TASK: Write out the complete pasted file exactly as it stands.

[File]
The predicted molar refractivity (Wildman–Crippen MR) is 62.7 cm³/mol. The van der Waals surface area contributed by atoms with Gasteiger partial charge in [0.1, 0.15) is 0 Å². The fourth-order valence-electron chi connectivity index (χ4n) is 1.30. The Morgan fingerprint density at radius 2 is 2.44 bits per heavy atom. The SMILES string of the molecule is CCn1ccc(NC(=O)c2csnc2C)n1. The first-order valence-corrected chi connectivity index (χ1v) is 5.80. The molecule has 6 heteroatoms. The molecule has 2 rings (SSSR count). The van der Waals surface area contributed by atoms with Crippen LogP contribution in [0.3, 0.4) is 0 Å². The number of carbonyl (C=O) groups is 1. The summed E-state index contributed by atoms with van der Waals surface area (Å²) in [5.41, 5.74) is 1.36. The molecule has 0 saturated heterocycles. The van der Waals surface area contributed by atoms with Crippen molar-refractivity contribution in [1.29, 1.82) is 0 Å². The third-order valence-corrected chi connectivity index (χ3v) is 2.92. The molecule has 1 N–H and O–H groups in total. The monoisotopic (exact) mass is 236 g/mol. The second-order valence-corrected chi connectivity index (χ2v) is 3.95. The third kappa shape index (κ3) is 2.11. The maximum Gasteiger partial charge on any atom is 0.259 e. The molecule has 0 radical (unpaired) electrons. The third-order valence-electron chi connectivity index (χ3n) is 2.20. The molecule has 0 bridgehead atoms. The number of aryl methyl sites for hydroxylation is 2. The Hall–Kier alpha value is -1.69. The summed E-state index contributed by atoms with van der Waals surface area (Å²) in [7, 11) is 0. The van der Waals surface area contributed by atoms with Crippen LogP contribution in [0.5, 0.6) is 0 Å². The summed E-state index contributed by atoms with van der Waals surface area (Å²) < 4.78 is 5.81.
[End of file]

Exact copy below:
The predicted molar refractivity (Wildman–Crippen MR) is 62.7 cm³/mol. The van der Waals surface area contributed by atoms with Gasteiger partial charge in [0.1, 0.15) is 0 Å². The fourth-order valence-electron chi connectivity index (χ4n) is 1.30. The Morgan fingerprint density at radius 2 is 2.44 bits per heavy atom. The SMILES string of the molecule is CCn1ccc(NC(=O)c2csnc2C)n1. The first-order valence-corrected chi connectivity index (χ1v) is 5.80. The molecule has 6 heteroatoms. The molecule has 2 rings (SSSR count). The van der Waals surface area contributed by atoms with Crippen LogP contribution in [0.3, 0.4) is 0 Å². The number of carbonyl (C=O) groups is 1. The summed E-state index contributed by atoms with van der Waals surface area (Å²) in [5.41, 5.74) is 1.36. The molecule has 0 saturated heterocycles. The van der Waals surface area contributed by atoms with Crippen molar-refractivity contribution in [1.29, 1.82) is 0 Å². The third-order valence-corrected chi connectivity index (χ3v) is 2.92. The molecule has 1 N–H and O–H groups in total. The monoisotopic (exact) mass is 236 g/mol. The second-order valence-corrected chi connectivity index (χ2v) is 3.95. The third kappa shape index (κ3) is 2.11. The maximum Gasteiger partial charge on any atom is 0.259 e. The molecule has 0 radical (unpaired) electrons. The third-order valence-electron chi connectivity index (χ3n) is 2.20. The molecule has 0 bridgehead atoms. The number of aryl methyl sites for hydroxylation is 2. The Hall–Kier alpha value is -1.69. The summed E-state index contributed by atoms with van der Waals surface area (Å²) in [7, 11) is 0. The van der Waals surface area contributed by atoms with Crippen LogP contribution in [0.5, 0.6) is 0 Å². The summed E-state index contributed by atoms with van der Waals surface area (Å²) < 4.78 is 5.81.